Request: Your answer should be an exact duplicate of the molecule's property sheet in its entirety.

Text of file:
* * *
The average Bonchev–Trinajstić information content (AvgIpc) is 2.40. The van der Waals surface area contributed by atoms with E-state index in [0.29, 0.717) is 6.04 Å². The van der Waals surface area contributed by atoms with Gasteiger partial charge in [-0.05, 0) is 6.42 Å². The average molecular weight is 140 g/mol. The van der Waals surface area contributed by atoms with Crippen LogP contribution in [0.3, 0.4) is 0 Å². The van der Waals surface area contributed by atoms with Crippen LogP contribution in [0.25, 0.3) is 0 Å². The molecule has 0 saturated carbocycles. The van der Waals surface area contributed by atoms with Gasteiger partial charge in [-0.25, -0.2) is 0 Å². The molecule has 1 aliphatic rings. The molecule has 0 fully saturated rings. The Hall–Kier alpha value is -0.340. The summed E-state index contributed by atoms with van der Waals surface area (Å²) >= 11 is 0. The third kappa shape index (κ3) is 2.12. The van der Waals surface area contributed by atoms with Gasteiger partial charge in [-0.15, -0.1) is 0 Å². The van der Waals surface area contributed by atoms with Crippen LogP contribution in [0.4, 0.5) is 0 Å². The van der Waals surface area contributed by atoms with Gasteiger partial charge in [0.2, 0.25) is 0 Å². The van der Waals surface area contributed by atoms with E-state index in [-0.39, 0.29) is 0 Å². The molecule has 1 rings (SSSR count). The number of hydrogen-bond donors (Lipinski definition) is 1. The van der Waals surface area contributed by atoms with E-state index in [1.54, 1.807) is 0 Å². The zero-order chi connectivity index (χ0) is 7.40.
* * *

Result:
The average Bonchev–Trinajstić information content (AvgIpc) is 2.40. The van der Waals surface area contributed by atoms with E-state index in [0.29, 0.717) is 6.04 Å². The van der Waals surface area contributed by atoms with Gasteiger partial charge in [-0.05, 0) is 6.42 Å². The average molecular weight is 140 g/mol. The van der Waals surface area contributed by atoms with Crippen LogP contribution in [0.3, 0.4) is 0 Å². The van der Waals surface area contributed by atoms with Crippen LogP contribution in [0.25, 0.3) is 0 Å². The molecule has 0 saturated carbocycles. The van der Waals surface area contributed by atoms with Gasteiger partial charge in [-0.25, -0.2) is 0 Å². The molecule has 1 aliphatic rings. The molecule has 0 fully saturated rings. The Hall–Kier alpha value is -0.340. The summed E-state index contributed by atoms with van der Waals surface area (Å²) >= 11 is 0. The third kappa shape index (κ3) is 2.12. The van der Waals surface area contributed by atoms with Gasteiger partial charge in [-0.15, -0.1) is 0 Å². The van der Waals surface area contributed by atoms with Crippen LogP contribution in [0.4, 0.5) is 0 Å². The van der Waals surface area contributed by atoms with Gasteiger partial charge in [0.2, 0.25) is 0 Å². The van der Waals surface area contributed by atoms with E-state index in [-0.39, 0.29) is 0 Å². The molecule has 1 rings (SSSR count). The number of hydrogen-bond donors (Lipinski definition) is 1. The van der Waals surface area contributed by atoms with E-state index in [1.54, 1.807) is 0 Å². The zero-order chi connectivity index (χ0) is 7.40.